Waste Spark Ignition

A waste spark ignition system.

Some engines contain EI systems that fire more than one cylinder at a time. This is known as the waste spark method. These ignition coils have two towers providing spark for two different cylinders simultaneously. One cylinder is on its compression stroke and the other is on its exhaust stroke. The sparkplug that fires during the compression stroke creates power. The plug that fires during the companion cylinder's exhaust stroke is “wasted”; this is because it fires into inert exhaust gases. The next time around the cylinder’s reverse roles. These distributorless EI ignition systems were a major improvement over ignition systems that contained only one coil providing spark for all the engine's cylinders. Because of the coils design, a faulty coil will result in a misfire on more than one cylinder. Scanned data will indicate two misfires, a six cylinder engine may have misfires on cylinders #2 and #5 or the #1 and the #4 at the same time.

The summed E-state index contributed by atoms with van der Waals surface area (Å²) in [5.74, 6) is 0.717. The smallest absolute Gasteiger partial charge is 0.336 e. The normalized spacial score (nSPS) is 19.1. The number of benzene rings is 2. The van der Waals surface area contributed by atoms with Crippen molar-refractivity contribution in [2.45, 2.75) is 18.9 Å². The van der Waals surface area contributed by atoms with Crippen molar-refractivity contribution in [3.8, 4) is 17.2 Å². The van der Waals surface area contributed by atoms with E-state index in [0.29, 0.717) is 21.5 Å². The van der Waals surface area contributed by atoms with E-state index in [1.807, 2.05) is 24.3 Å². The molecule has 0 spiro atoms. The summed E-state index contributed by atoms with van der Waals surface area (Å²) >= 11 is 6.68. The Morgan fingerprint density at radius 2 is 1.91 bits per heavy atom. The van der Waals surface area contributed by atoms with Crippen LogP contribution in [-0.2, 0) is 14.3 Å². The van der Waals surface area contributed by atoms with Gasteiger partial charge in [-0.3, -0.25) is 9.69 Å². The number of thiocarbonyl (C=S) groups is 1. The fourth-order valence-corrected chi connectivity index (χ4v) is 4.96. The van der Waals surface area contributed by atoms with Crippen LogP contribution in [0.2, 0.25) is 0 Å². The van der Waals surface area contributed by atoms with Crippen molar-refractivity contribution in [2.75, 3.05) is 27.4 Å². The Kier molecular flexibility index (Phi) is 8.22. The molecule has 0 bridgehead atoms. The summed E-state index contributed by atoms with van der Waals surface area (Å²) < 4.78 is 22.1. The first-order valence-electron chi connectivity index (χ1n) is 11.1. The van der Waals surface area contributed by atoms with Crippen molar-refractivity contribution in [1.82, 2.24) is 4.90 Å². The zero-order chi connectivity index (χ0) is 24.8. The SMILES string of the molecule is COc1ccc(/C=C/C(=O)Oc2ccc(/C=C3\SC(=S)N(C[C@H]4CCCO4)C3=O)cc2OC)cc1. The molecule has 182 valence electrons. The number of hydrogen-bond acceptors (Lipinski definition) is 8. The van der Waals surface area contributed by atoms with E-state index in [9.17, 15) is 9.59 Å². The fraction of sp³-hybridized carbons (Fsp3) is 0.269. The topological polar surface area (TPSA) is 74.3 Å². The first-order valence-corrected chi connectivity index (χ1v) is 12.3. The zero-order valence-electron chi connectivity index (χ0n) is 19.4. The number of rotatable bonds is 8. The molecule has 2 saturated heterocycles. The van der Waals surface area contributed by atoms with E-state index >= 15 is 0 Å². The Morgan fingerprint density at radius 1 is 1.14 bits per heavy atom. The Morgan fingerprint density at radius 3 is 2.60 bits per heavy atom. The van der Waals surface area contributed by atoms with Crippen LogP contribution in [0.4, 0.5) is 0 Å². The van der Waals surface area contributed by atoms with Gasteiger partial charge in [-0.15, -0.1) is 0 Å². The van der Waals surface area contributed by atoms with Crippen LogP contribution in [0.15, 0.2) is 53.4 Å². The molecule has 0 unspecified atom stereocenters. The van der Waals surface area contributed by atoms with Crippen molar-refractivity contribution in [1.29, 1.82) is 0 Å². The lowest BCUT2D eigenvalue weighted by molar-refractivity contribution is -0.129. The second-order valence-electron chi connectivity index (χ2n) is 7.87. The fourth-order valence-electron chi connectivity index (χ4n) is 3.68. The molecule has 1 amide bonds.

A COP ignition system.

Most of today’s engines have (COP) coil over plug ignition systems. These ignition systems are more efficient than single coil or waste spark systems. The ignition module, located in the PCM or in the coil itself controls the amount of on time (dwell). This is important because limiting the amount of on time or dwell reduces unwanted heat when demand is low, yet provides full voltage saturation for high demand accelerating, heavy load, and passing situations. This is true for both types of systems, but particularly effective with COP ignition systems. They are more precise and offer better performance because the PCM is able to control each cylinder individually.